Trilantic sessions round off LegalTech

As in previous years, Trilantic organised three sessions for the last day of LegalTech. They are generally less formal than the other sessions and, as I have said elsewhere, take important subjects with a light tone.

I thought I would summarise what was said, but cannot in fact do so because I got an e-mail a few minutes into the first one, offering an opportunity to see someone whom I very much wanted to meet. My account of the sessions will necessarily be light on content.

The first one was called International eDiscovery Rules, Standards and Challenges. The Moderator was George Socha and the panelists were Browning Marean of DLA Piper, Laura Kibbe of Pfizer, Vince Neicho of Allen & Overy and Michelle Mahoney of Mallesons Stephen Jaques.

George Socha, Browning Marean, Laura Kibbe, Vince Neicho, Michelle Mahoney

These are big hitters from the three corners of the e-Discovery globe and not ones to pull their punches – Browning began by recalling that (as I recorded in my post at the time) that he had had to end last year’s session by apologising to “three whole countries, all four of the Quad Cities of Illinois, the entire US judiciary and one judge in particular” for comments made during the session. None of that this year, not that I heard anyway. Unfortunately.

It did not seem that any of the three countries’ representatives was very happy with what was happening and not happening back home. Vince Neicho picked on the Commercial Court Long Trials Report and Recommendations as the nearest we had seen to forward movement over the last year, and was less than thrilled about the opportunities which had not been taken.

Now, Browning Marean knows that I have a rather different view of the Commercial Court Recommendations (I once invited him to lunch and made him read them) so I was called to my feet to say my piece. That, briefly, was that the Recommendations’ emphasis on the need for a “surgical” approach to disclosure, and on issues-based disclosure schedules, was a positive move worthy of emulation in other courts, and that the requirement that senior executives be made to focus on the costs of litigation was a good idea.

I also hailed the stirrings of judicial interest in the technology, and its mapping to the problems and to the rules, as being signs of forward movement. As the panel continued, I became nervous that I had painted too rosy a picture, and interrupted them to make it clear that that we were talking of a few swallows here, not yet a full summer of informed judicial intervention.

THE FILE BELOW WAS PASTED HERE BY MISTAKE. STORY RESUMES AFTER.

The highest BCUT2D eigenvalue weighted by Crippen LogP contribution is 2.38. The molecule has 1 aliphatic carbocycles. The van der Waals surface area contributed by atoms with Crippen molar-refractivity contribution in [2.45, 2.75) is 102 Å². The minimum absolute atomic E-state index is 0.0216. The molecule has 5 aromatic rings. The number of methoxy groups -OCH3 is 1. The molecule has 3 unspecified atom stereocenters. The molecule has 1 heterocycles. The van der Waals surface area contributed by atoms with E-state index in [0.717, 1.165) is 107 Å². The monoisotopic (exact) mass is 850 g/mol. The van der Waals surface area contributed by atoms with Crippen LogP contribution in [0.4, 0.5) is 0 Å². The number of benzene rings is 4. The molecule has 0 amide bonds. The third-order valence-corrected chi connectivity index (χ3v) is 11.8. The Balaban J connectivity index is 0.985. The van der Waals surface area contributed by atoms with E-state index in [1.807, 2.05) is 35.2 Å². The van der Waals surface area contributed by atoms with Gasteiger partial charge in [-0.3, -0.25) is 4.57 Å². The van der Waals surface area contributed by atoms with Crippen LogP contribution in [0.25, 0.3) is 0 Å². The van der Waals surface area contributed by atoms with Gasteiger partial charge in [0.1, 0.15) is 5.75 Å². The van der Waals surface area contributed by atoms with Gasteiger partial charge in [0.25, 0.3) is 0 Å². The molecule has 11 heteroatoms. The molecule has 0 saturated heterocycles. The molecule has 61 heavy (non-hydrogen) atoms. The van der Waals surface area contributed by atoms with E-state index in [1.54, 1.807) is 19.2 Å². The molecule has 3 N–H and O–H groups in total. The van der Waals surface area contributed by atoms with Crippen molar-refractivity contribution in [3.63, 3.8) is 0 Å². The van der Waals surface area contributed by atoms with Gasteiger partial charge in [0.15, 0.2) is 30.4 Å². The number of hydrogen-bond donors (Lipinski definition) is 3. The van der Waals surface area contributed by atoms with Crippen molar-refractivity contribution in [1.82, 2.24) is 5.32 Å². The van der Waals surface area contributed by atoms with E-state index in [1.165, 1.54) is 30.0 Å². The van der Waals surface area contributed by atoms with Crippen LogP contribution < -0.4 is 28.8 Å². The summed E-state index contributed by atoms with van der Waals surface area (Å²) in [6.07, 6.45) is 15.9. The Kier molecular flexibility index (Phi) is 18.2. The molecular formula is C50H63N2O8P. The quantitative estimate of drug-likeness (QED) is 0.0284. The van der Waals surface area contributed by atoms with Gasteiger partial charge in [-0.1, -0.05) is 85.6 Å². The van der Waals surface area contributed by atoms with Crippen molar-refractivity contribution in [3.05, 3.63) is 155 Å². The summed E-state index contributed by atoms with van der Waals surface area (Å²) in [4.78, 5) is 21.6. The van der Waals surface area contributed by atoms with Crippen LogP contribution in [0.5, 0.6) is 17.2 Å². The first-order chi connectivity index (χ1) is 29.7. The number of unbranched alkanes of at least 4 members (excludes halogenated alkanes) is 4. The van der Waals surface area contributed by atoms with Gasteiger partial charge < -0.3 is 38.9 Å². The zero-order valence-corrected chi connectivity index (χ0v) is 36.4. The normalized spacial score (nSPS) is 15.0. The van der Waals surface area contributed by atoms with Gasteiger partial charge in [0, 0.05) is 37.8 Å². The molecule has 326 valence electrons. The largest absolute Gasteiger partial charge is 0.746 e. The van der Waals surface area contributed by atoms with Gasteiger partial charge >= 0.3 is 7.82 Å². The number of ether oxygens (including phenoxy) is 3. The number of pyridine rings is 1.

George Socha, Browning Marean, Laura Kibbe

At that point, my pocket began to buzz gently and I was off to my meeting.

The second session, so my programme tells me, was called Foreign Language Documents – problems and solutions which coincided – a happy coincidence indeed – with the launch of the Trilantic Translation Service.

The third was ALSP – preparing for the meet and confer: the role of the Litigation Support Professional. This was run by the Association of Litigation Support Professionals rather than by Trilantic and was, by all accounts (well, the one I was given later in the pub, anyway) a useful session.

The meet and confer required by the FRCP is a more formalised version of the CPR’s little-regarded requirement that The parties should, prior to the first Case Management Conference, discuss any issues that may arise regarding searches for and the preservation of electronic documents. [Para 2A.2 PD to Part 31 CPR]. This gives the UK courts more power than they presently use. The end of Para 2A.2 requires parties to refer disagreements to the judge, and what is that but an invitation to the judge to impose his own view? This is a strong incentive to reach agreement before the CMC, or at least to be ready to argue your corner strongly when you get there.

I was sorry to miss this session because CMC preparation is very much on the agenda for those I talk to this year. It sits neatly at the cross-roads where the rules and the technology meet and where the central issue of proportionality arises most forcefully.

Most of the first session panel reconvenes in London on 20 November at the WestLegal Conference, which is to be co-chaired by George Socha, Browning Marean and me. I hope we can make the discussion as lively and informative as last week’s session in New York. Put the date in your diary and contact me if you want to be sent the brochure when it comes out.


About Chris Dale

I have been an English solicitor since 1980. I run the e-Disclosure Information Project which collects and comments on information about electronic disclosure / eDiscovery and related subjects in the UK, the US, AsiaPac and elsewhere
This entry was posted in Australian courts, Case Management, Commercial Court, Court Rules, Courts, CPR, Discovery, E-Discovery Suppliers, eDisclosure, FRCP, Litigation Support, Trilantic. Bookmark the permalink.

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